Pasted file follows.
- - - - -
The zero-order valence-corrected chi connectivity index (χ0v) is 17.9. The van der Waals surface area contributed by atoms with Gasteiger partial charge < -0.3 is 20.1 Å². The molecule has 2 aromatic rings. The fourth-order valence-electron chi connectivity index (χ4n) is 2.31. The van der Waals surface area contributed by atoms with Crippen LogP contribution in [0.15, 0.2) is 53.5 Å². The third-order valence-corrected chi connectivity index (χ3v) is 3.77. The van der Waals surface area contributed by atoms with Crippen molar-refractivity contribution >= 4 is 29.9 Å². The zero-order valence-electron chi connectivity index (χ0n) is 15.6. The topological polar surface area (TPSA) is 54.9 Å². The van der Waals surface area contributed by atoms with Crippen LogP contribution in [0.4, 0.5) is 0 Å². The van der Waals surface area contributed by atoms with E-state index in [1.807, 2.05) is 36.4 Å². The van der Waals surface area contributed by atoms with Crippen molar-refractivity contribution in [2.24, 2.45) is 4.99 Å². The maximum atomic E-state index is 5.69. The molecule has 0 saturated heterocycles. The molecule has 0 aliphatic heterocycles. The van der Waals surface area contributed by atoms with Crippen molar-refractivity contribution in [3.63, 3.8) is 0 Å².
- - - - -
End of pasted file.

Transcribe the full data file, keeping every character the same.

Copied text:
The zero-order valence-corrected chi connectivity index (χ0v) is 17.9. The van der Waals surface area contributed by atoms with Gasteiger partial charge < -0.3 is 20.1 Å². The molecule has 2 aromatic rings. The fourth-order valence-electron chi connectivity index (χ4n) is 2.31. The van der Waals surface area contributed by atoms with Crippen LogP contribution in [0.15, 0.2) is 53.5 Å². The third-order valence-corrected chi connectivity index (χ3v) is 3.77. The van der Waals surface area contributed by atoms with Crippen molar-refractivity contribution >= 4 is 29.9 Å². The zero-order valence-electron chi connectivity index (χ0n) is 15.6. The topological polar surface area (TPSA) is 54.9 Å². The van der Waals surface area contributed by atoms with Crippen LogP contribution in [0.4, 0.5) is 0 Å². The van der Waals surface area contributed by atoms with E-state index in [1.807, 2.05) is 36.4 Å². The van der Waals surface area contributed by atoms with Crippen molar-refractivity contribution in [2.24, 2.45) is 4.99 Å². The maximum atomic E-state index is 5.69. The molecule has 0 saturated heterocycles. The molecule has 0 aliphatic heterocycles. The van der Waals surface area contributed by atoms with Crippen molar-refractivity contribution in [3.63, 3.8) is 0 Å².